“Solair shares our ambition for helping customers harness their untapped data and create new intelligence with IoT, and this acquisition supports our strategy to deliver the most complete IoT offering for enterprises. We’re excited about their technology and talent – and delighted to welcome them to the Microsoft team.”Solair currently targets its software at the retail, manufacturing, food and beverage and transportation industries. It has had a remarkable association with Italian espresso machine manufacturer Rancilio Group. The former’s technology enabled the Italian coffee machine manufacturer to remotely monitor machines “resulting in greater efficiency across the supply chain.” Solair has also used the power of IoT to transform the way factories monitor production lines in Japan. Its Smart Factory Advisor application helps manufacturers “increase production capacity and optimize energy efficiency.” Gartner released a report last year that estimated that the number of connected gadgets will grow from 6.4 billion this year to 20.8 billion in 2020.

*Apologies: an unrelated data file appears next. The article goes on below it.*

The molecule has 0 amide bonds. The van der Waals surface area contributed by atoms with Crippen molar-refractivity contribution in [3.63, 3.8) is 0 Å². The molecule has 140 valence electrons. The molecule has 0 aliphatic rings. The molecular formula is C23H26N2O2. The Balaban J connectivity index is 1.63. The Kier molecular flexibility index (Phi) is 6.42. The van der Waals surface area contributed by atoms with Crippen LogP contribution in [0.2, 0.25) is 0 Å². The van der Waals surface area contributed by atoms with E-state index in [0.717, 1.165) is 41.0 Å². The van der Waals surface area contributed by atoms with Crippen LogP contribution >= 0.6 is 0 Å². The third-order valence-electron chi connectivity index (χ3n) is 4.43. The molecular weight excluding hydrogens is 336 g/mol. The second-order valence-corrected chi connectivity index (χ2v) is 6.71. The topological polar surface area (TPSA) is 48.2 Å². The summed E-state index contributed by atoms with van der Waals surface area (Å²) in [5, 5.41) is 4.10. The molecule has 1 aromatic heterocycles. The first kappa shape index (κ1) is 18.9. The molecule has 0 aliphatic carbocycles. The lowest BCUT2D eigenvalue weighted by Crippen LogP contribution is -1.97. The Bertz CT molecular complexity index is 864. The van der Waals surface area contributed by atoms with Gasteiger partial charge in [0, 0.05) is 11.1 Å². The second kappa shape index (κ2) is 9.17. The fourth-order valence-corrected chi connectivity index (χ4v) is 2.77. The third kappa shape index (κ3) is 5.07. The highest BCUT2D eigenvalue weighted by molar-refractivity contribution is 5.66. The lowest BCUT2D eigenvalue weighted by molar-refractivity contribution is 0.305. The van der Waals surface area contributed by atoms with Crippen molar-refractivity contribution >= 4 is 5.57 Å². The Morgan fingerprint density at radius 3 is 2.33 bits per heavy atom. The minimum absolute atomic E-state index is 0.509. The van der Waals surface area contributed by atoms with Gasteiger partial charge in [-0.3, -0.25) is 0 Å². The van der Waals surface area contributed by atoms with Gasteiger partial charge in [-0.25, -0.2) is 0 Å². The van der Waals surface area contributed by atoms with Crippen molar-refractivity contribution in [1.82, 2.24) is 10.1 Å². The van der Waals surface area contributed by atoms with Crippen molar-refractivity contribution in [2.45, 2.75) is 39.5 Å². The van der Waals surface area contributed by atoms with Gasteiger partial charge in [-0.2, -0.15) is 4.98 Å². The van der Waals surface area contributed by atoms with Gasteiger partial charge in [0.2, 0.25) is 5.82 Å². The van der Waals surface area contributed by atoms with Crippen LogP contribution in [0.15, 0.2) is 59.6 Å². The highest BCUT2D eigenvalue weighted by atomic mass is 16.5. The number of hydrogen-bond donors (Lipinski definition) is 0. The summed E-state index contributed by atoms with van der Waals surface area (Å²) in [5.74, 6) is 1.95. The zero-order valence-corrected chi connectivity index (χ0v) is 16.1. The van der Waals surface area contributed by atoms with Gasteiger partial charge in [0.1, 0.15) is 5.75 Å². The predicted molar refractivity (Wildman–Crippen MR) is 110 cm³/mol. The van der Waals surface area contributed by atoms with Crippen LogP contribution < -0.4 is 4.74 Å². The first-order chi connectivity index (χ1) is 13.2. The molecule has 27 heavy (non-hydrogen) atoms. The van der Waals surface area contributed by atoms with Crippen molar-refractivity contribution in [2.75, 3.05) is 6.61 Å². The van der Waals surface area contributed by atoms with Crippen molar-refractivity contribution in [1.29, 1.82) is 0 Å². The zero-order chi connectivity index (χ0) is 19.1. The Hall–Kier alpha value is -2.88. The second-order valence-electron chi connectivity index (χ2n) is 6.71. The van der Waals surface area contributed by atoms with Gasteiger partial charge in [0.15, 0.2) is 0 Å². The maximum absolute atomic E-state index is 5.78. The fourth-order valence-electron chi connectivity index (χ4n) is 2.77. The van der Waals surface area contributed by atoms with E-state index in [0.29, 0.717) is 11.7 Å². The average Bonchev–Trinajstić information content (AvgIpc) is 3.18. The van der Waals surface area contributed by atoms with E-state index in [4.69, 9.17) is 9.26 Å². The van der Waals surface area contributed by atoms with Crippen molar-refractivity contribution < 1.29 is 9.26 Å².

opening Powerapps for public review or introducing the beta version of the Azure IoT Gateway SDK. But it has more to bring into the basket. The software giant has signed another check to buy Solair, an Italy-based IoT service provider specializing in connecting devices in workplace settings. Founded in 2011, the five-year-old company offers a hardware gateway that companies can use on their premises as an interface between devices and the cloud. Though the terms of the deal still remain hazy, Solair’s technology will find a prominent place in Microsoft’s expanding Azure IoT Suite. However, this is not its first association with Azure. Solair’s IoT customization and deployment solutions are built on Microsoft’s Azure cloud platform, enabling businesses in any industry utilize IoT. Sam George, Partner Director, Azure IoT said in Microsoft blog post:
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